SURPRISE, Ariz. -- Jurickson Profar, besides being an extremely smart baseball player, is also accomplished at the art of diplomacy.But a bit of honestly also does seep through the ever-present smile."I'm getting ready to play and do my best to be the player I want to be," Profar said. "Everybody
SURPRISE, Ariz. -- Jurickson Profar, besides being an extremely smart baseball player, is also accomplished at the art of diplomacy.
But a bit of honestly also does seep through the ever-present smile.
"I'm getting ready to play and do my best to be the player I want to be," Profar said. "Everybody has a goal and my goal is to play baseball."
Joey Gallo, equally bright and diplomatic, can also be honest when it comes to wondering what might happen in the future.
"Every night it is hard for me to sleep," Gallo said. "All I ever wanted to be is a Major League player and perform at the highest level. But for me, I'm here to play, get my reps and at-bats and get more development."
Manager Jeff Banister said both should be worried about only one thing.
"Playing baseball," Banister said. "This is about playing baseball."
Profar and Gallo are two of the most highly rated prospects to come out of the Rangers' farm system. Over the past few years, both have been ranked No. 1 in Texas' system and in the MLBPipeline.com Top 10.
Now they continue to wait their turn to see what the next six weeks holds in store for them. Both will get a chance to be a part of the left-field competition and both will see time in the infield. Gallo will play third base and Profar will play many positions because that's what he did last year as a utility player.
The Rangers see that as a valuable role.
"I will be Benjamin Zobrist," Profar said.
Zobrist, now with the Cubs, has averaged 639 plate appearances over the past eight seasons while playing every position except pitcher and catcher. Profar would like that, even though his dream is to be an everyday middle infielder.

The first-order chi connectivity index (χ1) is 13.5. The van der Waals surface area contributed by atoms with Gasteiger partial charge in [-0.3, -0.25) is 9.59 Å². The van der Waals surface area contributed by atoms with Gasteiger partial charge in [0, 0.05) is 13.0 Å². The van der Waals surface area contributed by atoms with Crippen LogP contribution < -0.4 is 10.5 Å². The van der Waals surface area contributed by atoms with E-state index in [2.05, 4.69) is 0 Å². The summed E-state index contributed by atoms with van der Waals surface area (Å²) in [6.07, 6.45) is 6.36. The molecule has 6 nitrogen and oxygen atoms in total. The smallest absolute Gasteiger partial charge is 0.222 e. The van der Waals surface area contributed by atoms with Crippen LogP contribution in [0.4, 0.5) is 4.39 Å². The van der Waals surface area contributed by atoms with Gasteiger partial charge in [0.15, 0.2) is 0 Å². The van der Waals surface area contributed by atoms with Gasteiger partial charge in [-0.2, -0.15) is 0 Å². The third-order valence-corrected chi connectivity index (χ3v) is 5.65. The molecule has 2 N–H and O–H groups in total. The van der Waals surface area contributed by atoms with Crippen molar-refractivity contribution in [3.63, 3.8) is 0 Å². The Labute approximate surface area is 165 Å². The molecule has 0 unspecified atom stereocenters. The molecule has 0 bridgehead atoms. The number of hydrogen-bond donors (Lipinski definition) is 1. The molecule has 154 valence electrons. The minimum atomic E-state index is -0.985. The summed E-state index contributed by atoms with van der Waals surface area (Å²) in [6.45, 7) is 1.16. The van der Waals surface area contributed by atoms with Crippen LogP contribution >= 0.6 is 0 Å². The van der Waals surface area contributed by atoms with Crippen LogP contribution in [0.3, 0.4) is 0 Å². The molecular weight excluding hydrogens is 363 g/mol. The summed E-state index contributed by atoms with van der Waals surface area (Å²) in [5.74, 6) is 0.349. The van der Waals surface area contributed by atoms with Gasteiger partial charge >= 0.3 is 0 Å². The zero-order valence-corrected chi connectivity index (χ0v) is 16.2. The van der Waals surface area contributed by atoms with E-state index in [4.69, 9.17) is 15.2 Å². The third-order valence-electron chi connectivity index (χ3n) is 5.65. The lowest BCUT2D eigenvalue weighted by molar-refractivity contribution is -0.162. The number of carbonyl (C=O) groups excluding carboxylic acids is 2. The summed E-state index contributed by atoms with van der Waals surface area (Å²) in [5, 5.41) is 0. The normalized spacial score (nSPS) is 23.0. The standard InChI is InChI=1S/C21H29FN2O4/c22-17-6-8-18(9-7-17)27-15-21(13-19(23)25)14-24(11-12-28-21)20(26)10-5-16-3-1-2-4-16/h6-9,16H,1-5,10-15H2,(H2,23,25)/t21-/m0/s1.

"I just have to be ready to play," Profar said. "That's my goal. Just get better."
Position does not matter to Gallo, either. He was drafted as a third baseman, but has been willing to try the outfield and first base when asked. The Rangers will find him a place in the lineup when he is ready.
It's all about the offense and tapping into his considerable power potential. He hit 25 home runs with a .529 slugging percentage in 359 at-bats at Triple-A last season, but was just 1-for-25 with 19 strikeouts in limited Major League duty.
Assistant hitting coach Justin Mashore visited Gallo this winter in Las Vegas and they worked on some mechanics. Gallo adjusted his base to take a calmer approach to the plate. But the big thing with Gallo is building his confidence and giving a competitive at-bat every time.
"Knowing you can go out there and compete every day," hitting coach Anthony Iapoce said. "When you're confident, the swing falls into place. That's what we have been seeing in the cages."
Gallo hoped to come to camp and compete for a spot at first base. He turned down an opportunity to play for Italy in the World Baseball Classic just for that reason. But the Rangers signed Mike Napoli, so that's not going to happen. Like Profar, his best chance to play every day could be in left.
"Wherever they want me to play, I'll play," Gallo said. "Last year was tough, but it's part of the process. You learn from it. I'm not worried about it. One day I'll be here [for good]. Hopefully this will be the one."
T.R. Sullivan has covered the Rangers since 1989, and for MLB.com since 2006. Follow him on Twitter @Sullivan_Ranger and listen to his podcast.